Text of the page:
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(Reuters) - Johnson & Johnson said on Friday that a state court jury in Missouri had returned a verdict in its favor in the latest trial to arise out of thousands of lawsuits alleging the company's talc-based products can increase the risk of ovarian cancer.
The jury sided with Johnson & Johnson and talc supplier Imerys Talc in a lawsuit by Tennessee resident Nora Daniels, who alleged that she used J&J Baby Powder for 36 years and was diagnosed with ovarian cancer in 2013.
The verdict came after three straight prior jury verdicts in St. Louis against J&J awarding plaintiffs a combined $195 million. More than 2,500 lawsuits are pending in state court in St. Louis.
"The jury's decision is consistent with the science, research, clinical evidence and decades of studies by medical experts around the world that continue to support the safety of cosmetic talc," Johnson & Johnson said in a statement.
Imerys in a statement thanked the jury "for following the science that establishes the safety of talc."
Ted Meadows, a lawyer for Daniels, in a statement said he was disappointed by the verdict.
"We continue to maintain that the association between genital talc usage and ovarian cancer remains an issue of public health and demands that consumers be warned of the specific risks," he said in a statement.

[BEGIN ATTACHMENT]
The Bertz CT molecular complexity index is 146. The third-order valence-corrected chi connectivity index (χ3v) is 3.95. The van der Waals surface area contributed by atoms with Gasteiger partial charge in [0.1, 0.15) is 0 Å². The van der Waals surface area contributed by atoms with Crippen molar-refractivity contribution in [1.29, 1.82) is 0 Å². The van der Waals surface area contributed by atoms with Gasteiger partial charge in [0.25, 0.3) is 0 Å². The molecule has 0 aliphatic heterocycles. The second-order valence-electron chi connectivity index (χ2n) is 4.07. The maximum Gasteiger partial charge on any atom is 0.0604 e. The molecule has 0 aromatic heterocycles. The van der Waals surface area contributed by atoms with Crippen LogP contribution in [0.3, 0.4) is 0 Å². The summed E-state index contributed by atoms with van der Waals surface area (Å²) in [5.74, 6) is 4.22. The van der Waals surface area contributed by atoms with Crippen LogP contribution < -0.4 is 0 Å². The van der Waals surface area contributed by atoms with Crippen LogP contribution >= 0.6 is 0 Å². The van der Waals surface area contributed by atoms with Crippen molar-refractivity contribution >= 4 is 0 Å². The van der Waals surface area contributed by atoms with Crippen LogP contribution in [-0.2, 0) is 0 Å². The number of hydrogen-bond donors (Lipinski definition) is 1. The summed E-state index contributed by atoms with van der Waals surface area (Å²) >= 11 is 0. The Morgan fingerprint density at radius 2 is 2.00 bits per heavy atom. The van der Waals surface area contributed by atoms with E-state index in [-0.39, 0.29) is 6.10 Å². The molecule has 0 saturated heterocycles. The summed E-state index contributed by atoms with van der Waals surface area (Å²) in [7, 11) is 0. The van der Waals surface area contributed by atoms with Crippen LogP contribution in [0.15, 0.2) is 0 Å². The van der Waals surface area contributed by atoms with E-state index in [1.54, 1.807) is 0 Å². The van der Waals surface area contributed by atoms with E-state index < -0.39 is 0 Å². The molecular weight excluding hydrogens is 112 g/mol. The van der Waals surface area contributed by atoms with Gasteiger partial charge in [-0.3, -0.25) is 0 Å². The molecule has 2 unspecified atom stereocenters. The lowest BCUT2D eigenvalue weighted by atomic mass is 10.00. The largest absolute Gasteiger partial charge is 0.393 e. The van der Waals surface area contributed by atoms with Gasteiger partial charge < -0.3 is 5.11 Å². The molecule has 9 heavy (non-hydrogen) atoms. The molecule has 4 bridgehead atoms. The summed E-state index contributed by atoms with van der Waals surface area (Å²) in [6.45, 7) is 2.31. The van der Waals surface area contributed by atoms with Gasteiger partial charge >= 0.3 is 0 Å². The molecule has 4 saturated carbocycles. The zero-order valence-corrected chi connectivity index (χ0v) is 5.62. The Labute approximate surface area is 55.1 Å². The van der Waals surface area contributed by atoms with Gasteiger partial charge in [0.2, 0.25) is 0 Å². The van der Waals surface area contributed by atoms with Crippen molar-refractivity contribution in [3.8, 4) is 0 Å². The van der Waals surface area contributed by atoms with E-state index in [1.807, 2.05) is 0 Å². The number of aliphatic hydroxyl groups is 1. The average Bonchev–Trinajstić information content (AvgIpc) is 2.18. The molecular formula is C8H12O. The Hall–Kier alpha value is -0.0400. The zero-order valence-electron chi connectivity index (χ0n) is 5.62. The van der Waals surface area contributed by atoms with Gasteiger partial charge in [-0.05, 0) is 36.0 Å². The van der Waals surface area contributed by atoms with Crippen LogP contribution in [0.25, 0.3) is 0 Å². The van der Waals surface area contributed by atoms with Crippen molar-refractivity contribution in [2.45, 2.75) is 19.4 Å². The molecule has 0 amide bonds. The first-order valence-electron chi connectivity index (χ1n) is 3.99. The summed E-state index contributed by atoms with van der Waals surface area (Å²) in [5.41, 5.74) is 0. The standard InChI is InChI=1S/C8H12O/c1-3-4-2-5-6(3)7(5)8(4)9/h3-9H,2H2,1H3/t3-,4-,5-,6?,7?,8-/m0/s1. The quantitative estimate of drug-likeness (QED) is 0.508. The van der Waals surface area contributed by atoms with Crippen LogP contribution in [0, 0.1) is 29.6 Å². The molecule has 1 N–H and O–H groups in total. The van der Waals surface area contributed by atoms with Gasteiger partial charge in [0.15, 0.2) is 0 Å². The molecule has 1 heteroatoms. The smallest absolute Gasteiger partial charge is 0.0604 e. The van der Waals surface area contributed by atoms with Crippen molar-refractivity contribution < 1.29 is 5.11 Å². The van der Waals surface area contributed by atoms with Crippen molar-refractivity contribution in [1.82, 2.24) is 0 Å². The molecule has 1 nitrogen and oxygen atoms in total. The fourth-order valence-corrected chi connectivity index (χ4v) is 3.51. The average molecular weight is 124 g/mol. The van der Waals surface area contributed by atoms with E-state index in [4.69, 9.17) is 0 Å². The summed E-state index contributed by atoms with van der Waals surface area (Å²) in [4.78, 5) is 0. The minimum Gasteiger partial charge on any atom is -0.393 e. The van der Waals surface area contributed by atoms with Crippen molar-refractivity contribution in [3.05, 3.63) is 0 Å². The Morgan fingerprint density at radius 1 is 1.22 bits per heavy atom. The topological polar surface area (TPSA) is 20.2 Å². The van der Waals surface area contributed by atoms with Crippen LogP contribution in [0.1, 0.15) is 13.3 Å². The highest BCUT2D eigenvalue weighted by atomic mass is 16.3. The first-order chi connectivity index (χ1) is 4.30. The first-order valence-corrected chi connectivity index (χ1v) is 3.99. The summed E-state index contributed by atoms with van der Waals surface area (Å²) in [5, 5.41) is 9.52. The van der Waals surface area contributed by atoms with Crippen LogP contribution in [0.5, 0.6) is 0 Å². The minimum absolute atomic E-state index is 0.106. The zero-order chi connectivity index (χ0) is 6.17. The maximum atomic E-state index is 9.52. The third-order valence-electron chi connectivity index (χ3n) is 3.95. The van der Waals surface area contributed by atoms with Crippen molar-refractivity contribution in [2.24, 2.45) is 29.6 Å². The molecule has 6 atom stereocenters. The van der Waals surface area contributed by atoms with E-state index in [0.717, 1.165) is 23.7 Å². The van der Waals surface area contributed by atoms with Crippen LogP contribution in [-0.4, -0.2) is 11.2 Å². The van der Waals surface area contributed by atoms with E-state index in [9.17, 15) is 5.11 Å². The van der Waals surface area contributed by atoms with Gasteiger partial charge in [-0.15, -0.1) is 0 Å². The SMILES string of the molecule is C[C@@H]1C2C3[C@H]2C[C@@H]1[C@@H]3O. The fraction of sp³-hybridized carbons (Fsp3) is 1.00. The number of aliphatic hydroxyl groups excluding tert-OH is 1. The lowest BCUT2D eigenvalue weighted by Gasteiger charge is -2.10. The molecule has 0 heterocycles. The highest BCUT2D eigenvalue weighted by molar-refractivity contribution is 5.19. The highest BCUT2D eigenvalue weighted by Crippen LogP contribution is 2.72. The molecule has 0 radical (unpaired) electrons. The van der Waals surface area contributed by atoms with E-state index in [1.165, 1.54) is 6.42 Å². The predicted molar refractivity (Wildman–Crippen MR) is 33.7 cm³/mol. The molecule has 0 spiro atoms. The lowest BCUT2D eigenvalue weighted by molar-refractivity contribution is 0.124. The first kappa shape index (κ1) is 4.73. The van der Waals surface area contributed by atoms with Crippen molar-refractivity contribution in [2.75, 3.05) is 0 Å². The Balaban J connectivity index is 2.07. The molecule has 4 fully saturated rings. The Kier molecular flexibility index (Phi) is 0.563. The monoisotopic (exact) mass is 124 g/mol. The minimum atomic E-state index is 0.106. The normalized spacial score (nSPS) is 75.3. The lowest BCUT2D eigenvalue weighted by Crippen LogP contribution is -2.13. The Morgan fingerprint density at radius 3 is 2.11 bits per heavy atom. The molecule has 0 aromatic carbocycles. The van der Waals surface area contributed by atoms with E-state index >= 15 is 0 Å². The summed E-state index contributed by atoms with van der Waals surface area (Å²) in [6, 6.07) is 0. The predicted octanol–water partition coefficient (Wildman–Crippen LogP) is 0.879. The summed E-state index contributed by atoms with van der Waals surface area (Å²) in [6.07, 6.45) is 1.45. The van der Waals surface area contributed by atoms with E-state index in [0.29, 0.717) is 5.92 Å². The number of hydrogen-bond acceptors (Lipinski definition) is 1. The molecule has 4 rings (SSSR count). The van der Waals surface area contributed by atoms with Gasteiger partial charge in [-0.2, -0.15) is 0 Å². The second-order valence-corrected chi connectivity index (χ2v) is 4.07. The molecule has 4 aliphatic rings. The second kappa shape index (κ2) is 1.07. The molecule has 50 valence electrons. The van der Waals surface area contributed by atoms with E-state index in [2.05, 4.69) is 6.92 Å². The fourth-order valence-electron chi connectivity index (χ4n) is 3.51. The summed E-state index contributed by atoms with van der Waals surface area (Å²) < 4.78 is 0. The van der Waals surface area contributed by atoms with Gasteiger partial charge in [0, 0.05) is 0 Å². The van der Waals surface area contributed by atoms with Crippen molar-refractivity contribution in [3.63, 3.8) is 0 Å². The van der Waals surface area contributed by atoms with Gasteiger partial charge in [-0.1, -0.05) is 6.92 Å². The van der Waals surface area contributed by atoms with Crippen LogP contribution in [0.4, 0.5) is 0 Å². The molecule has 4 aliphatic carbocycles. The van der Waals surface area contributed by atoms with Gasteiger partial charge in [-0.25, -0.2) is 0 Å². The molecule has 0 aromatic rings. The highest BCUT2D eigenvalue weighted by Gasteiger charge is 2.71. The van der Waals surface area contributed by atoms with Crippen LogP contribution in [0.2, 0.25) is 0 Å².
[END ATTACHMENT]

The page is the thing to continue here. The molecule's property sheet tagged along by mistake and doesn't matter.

Plaintiffs have accused J&J of failing for years to warn that talc was linked to an increased risk for ovarian cancer. J&J has said it acted properly in developing and marketing the products.
In February 2016, a Missouri state jury ordered J&J to pay $72 million to the family of a woman who died from ovarian cancer after years of using talc powder for feminine hygiene.
In May, another jury in Missouri returned $55 million to a woman who said the company's talc-powder products caused her to develop ovarian cancer. J&J was subsequently hit with a third verdict in October for $67.5 million.